www.ici.org

ICI, SIFMA Comment on Proposed 529 Plan Regulation

Washington, DC, June 12, 2007 - The Institute and the Securities Industry and Financial Markets Association submitted a letter to the U.S. Treasury Department regarding concerns that Section 529 college education savings plans may be used in certain situations for non-college-savings purposes, and concerning industry requests for guidance that clarifies and enhances the use of 529 plans for college savings.

Background

Current account balance statistics on Section 529 plans suggest that the vast majority account owners are saving for college through these plans. As of December 31, 2006, the average account balance in 529 plans was $12,500, well below the cost of a college education (and even further below the contribution limits of any state program).

ICI Position

In a June 12 comment letter, the two associations note that any proposal addressing concerns regarding the potential misuse of 529 plans should be administrable and not discourage the Congressionally-envisioned use of these plans for enhancing college savings and expanding opportunities for a college education. The letter notes that certain proposals included in the FY 2007 President’s Budget (e.g., excise taxes or additional penalties on nonqualified distributions) would do far more to discourage appropriate saving through 529 plans than to prevent potential abuses.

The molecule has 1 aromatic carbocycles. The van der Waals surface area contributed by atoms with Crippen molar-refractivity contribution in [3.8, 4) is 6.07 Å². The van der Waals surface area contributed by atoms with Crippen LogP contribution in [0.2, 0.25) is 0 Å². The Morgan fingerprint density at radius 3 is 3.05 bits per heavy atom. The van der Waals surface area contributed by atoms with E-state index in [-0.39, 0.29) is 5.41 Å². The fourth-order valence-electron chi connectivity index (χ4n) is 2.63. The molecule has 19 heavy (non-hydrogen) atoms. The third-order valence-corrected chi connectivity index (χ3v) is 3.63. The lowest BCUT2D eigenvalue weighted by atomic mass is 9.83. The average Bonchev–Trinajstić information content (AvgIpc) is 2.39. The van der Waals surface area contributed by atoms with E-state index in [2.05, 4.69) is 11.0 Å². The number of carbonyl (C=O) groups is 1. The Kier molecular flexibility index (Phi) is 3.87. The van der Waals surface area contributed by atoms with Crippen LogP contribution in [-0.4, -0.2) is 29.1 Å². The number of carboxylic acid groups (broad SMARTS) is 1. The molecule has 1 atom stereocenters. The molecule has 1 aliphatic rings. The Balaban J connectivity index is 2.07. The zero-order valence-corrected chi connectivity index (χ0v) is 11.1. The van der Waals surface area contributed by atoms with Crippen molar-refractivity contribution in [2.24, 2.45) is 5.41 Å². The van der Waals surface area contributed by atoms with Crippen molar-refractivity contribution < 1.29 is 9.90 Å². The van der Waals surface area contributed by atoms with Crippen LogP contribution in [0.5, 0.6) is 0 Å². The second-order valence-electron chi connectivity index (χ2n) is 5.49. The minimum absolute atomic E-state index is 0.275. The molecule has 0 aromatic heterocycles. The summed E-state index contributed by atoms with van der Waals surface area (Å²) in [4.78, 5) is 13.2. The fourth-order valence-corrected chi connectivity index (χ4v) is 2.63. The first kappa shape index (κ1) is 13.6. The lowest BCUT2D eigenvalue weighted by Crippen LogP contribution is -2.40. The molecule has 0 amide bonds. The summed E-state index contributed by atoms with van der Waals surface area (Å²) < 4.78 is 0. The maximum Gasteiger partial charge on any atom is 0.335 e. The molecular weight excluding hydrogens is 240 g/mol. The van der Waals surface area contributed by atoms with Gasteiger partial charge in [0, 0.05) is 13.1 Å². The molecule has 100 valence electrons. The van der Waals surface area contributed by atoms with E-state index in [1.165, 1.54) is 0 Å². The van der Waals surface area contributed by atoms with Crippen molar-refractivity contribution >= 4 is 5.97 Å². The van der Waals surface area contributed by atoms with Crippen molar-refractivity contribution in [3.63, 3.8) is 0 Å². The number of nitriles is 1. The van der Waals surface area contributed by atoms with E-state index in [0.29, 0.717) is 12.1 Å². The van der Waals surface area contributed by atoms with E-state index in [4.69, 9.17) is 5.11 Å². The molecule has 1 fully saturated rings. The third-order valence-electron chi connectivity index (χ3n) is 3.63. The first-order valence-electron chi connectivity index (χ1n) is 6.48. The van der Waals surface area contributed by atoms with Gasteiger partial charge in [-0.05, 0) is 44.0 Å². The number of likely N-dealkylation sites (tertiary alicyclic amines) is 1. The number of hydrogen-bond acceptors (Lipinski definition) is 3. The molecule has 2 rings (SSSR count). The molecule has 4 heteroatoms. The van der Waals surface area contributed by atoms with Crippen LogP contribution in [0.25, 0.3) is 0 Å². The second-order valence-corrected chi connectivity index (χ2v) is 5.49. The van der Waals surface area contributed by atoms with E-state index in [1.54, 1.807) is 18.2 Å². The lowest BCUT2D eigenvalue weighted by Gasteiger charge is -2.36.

If it is determined that new rules are needed, ICI and SIFMA suggest that some or all should apply only to accounts established after the effective date of such changes. The two associations also urge Treasury to consider differences between savings plans and prepaid plans when drafting proposed regulations.

The SIFMA-ICI letter also encourages the Treasury Department to continue issuing guidance that expands and encourages the use of 529 plans for college savings. For example, it expresses support for guidance that would permitting more frequent changes in investment strategy, noting that allowing more frequent investment changes may help 529 plan investors take advantage of new investment offerings as they become available, rebalance their accounts to maintain a desired asset allocation or react to other types of changes in the market or personal circumstances.

The letter also provides specific comments on a number of related topics:

  • limitations on account owner and beneficiary changes;
  • treatment of contributions from non-account owners;
  • rollover requirements;
  • account contributions caps;
  • IRS reporting;
  • issuance of  Form 1099-Q;
  • distribution aggregations;
  • inclusion of computers as a “qualified higher education expenses”; and
  • responsibility of 529 plan administrators to obtain account owner and beneficiary Social Security numbers.